Everyone uses housing for housing, whether they’re renters, owners or investors. There may be a common mulitple of 3, but that doesn’t make it a determinant.

    If population is 100 and ownership is 70%, perhaps the owners live elsewhere (offshore, suburbs, whatever). We aren’t in a closed system. Maybe I’m not getting you, but as far as I can see ownership demand and housing demand are two different (albeit somewhat related) things.


    “If rents go up …we will be living in a city where EVERYBODY is spending ALL their money on housing [and] there will be no money … to spend on …the consuming we have all grown to love”.

    Refer to the usual disclaimers. Don’t operate heavy machinery when you’re asleep. Rents won’t rise until 99% of us are paying 100% of our income to the remaining 1% of us. Nobody’s saying they will. I’m saying that housing cost and ownership cost are tow different things. Owners arguably subsidize renters (you’ve heard the argument). Why?

    Yes, income is important to housing costs and how far they can be pushed, but housing cost and ownership cost are not the same thing. Some pay more to own and rent out. Some pay less to rent. Which one is housing cost?

    We’re not “becoming” a tourist town. Tourism is huge here, and has been for a long time. Vacation town and tourism town are the same thing. We aren’t a retirement town, and if people say that I don’t think its supportable. (Someone coming to Kelowna from Saskatchewan doesn’t make Vancouver a retirement town).

    That said, recall the last paragraphs to the Seattle/Vancouver comparison in the recent Vancouver Magazine. Seattle has Microsoft, we have…Seattle has Boeing, we have…. You get the idea.

    Anyway, rents go up when there are two renters for every place, until one of them decides they’d rather leave town altogether or sleep in the street. If you can’t afford the rent the real question you have to ask is whether the guy competing with you for accomodation cares. He won’t care about you as long as he has money. He’ll have money as long as the economy is strong. A bad economy will bring rents down faster than high rents. High rents won’t casue a crash. If they keep being paid house values will remain strong.

    One of the problems with affordability is exactly the consumerism that you refer to. Think about this fact: when we talk affordability I propose buying a house in order to build long term wealth and the counter argument is “No, because then we couldn’t have the family trips to….Disneyland!!!”.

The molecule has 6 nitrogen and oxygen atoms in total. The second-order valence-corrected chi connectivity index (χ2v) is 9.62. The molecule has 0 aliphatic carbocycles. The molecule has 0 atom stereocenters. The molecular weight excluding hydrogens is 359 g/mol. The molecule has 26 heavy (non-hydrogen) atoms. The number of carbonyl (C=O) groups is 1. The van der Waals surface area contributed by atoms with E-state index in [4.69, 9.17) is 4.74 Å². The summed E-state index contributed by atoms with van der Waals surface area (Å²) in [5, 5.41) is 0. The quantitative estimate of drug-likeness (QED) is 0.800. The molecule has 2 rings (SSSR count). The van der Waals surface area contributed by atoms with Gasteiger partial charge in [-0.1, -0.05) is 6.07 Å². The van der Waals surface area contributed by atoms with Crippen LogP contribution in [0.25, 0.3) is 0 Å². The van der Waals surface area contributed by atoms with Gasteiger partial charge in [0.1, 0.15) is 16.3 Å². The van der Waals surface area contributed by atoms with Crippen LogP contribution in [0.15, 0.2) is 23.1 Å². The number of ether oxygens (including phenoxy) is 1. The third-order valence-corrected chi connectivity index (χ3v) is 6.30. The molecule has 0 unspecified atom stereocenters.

I don’t know how old you are, and I don’t want to date myself (at least not too much), but lets face it – saying something isn’t affordable because we’ll have to forgo Disneyland, high speed internet Much Music pre-loaded cash cards for the kids and DVD players in the mini-van seems a tad rich. I’m not saying there aren’t poor people anymore, but still…


    You’re bringing up two points. I don’t know how much rent contributes to inflation, but inflation is figured strangely anyway. They say we have very little of it, but we all know it costs us a lot more to get down the road this year than it did last year, and it will cost even more next year. Rent is a part, that’s for sure.

    For increases I expect 4%+, simply because 4% is allowed on existing tenancies, and in my experience we raise new tenancies by more than 4%, but that’s very unscientific.

    The amount of inventory coming on line is a different issue, but its huge and largely unknown. Its clear that you can’t turnaround without seeing new construction, whether its downtown, at King Ed and Knight, or in Whalley. Will we absorb it all? Very hard to say. It will be important.

    However, if you have a tenant in your shoebox, why does that hurt? I collect rent mnth in, month out, and my company’s been doing it since 1969. I don’t think its going out of style. The problem will be for speculators who bit off more than they could chew come downturn time; investors will be fine. What we don’t know now is the split between speculators and investors.

  38. Domus


    I actually think that many people lately have been buying downtown apartments and leaving them empty, just waiting for appreciation.
    This is a typical example when housing is not for housing.

    Another includes holiday homes (at least not main housing).

    I am not sure I fully understand what you mean when you say “If population is 100 and ownership is 70%, perhaps the owners live elsewhere (offshore, suburbs, whatever). We aren’t in a closed system.”

    Wherever owners live, we still remain with only 30% of the population renting. If more than half of the owners had a rental property we would already be in an oversupply situation.
    You can split it the way you want, but it is just supply and demand.

    The bottom line is the same, Rob: we are heading for a big wall and many people are trying to ignore it because they made a fortune in the past.

  39. dignanmaplethorpe

    “I don’t know how old you are, and I don’t want to date myself (at least not too much), but lets face it – saying something isn’t affordable because we’ll have to forgo Disneyland, high speed internet Much Music pre-loaded cash cards for the kids and DVD players in the mini-van seems a tad rich. I’m not saying there aren’t poor people anymore, but still…”

    I’m 28 and own.

    The argument is that if we are spending all our money on housing, we are basically doing the same thing the FED does when they raise rates, we’re decreasing our spending and forcing businesses to lay people off to cut costs.

    You say that raising rents doesn’t cause a crash but I slightly disagree. I agree that the 4% increases won’t do much but raising over 8% when there’s a vacancy cramps spending. And when there’s no spending there are no new jobs, then without job growth there is less migration and more out-migration. Less people need to live here so rents drop as does a Landlords cash flow and yes property values as well. It’s all interwoven and there can be many catalysts for the reaction. So I stand firm with my views on rent increases without wage increases.